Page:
Houck and Students Roadtrip to the Mississippi Delta and Civil Rights Landmarks

Davis Houck, professor in the School of Communication, has been at Florida State University for over seventeen years, researching the history of the civil rights movement and how the civil rights movement moved. A large part of the movement happened in the Mississippi Delta, what Houck calls “the most southern place on earth”.

To better understand the history, Houck and doctoral student Pablo Correa packed up a van with 11 students and took a road trip to Mississippi. The group spent four nights, five days visiting different civil right landmarks across Mississippi.

Over the past semester, Houck and his class have been working on a movie script telling the story of Joe Pullum. Pullum was an African American tenant farmer who was lynched in 1923. Before he was killed, he killed four white men and wounded 15 others. The story of a black sharecropper fighting back was unique during this time period, so Houck and his class decided to share it with a bigger audience.

Students at Pullum’s Corner, the corner of the cemetery where Pullum’s victims were buried.
Students with Rev. King and journalist Jerry Mitchell in Money, MS

The group started in Jackson, MS and traveled onto Money, MS. In Jackson, the group met with Rev. Ed King and Clarion Ledger journalist Jerry Mitchell, both who played integral roles in the civil rights movement.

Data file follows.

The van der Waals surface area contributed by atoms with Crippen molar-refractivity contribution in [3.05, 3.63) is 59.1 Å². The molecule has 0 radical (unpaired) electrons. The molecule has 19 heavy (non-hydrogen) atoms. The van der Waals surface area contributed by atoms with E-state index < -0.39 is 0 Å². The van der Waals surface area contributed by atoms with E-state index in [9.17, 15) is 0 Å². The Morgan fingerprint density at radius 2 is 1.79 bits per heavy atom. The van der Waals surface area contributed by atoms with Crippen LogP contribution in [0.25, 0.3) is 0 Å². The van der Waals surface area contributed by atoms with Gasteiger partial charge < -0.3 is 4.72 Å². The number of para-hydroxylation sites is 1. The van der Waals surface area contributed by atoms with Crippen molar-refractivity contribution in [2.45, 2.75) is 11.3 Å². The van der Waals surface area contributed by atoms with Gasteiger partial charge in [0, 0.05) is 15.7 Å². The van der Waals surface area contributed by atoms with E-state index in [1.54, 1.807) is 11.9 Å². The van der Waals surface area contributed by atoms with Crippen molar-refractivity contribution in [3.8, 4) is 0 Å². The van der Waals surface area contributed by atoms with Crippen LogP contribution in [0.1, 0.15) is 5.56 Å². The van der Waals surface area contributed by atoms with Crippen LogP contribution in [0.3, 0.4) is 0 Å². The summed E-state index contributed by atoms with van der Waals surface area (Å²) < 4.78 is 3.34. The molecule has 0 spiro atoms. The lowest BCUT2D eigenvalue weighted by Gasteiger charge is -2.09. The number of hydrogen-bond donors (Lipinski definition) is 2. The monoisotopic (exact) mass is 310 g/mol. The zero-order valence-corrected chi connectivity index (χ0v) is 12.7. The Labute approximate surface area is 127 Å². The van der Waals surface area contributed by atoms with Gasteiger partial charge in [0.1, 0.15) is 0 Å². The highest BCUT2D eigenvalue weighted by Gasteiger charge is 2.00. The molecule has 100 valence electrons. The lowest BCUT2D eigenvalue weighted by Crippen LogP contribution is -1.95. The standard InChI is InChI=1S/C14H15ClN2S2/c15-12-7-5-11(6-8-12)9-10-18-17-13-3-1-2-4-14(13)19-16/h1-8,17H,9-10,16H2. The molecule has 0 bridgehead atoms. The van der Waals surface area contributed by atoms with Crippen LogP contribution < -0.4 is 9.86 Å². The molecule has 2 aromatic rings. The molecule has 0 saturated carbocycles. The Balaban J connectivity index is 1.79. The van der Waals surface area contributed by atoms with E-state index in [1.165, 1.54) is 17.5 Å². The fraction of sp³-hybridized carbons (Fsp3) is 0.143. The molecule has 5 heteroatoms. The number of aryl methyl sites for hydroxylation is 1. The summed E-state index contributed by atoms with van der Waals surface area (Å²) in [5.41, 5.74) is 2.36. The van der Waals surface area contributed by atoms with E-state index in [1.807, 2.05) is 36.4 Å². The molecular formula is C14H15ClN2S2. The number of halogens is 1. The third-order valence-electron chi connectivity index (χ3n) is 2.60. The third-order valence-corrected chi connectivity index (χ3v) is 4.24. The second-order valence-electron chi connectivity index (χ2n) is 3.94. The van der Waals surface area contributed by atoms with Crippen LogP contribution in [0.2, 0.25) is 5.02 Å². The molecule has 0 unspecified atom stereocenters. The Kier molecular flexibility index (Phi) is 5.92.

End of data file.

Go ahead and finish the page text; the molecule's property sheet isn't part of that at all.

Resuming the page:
While in Money, the group visited the Pleasantview Plantation, a place that was largely untouched since the 1950s. Students were able to walk into the shacks where slaves lived and discovered letters and newspapers from the 1950s.

“It looked like somebody shared a freezeframe from 1955,” said Houck. “The shacks were still there and the students were able to walk through and experience a plantation. They really got into it – we read about plantation life and they were able to experience it. It was really powerful for them.”

“You can’t understand it until you go,” said Kyle Jones, graduating senior in Digital Media Production.

Over the semester, students have been researching the story of Joe Pullum, how it was covered in the 1920s news. Through use of primary source documents and microfiche, students have spent many hours in the basement of Strozier pouring over old newspapers and documents.

“Seeing things we’ve read about and researched, it was cool to go back and see what they saw with their own eyes,” shared a student on the trip. ” It’s been a really interesting experience, we’ve bonded a lot as a class.”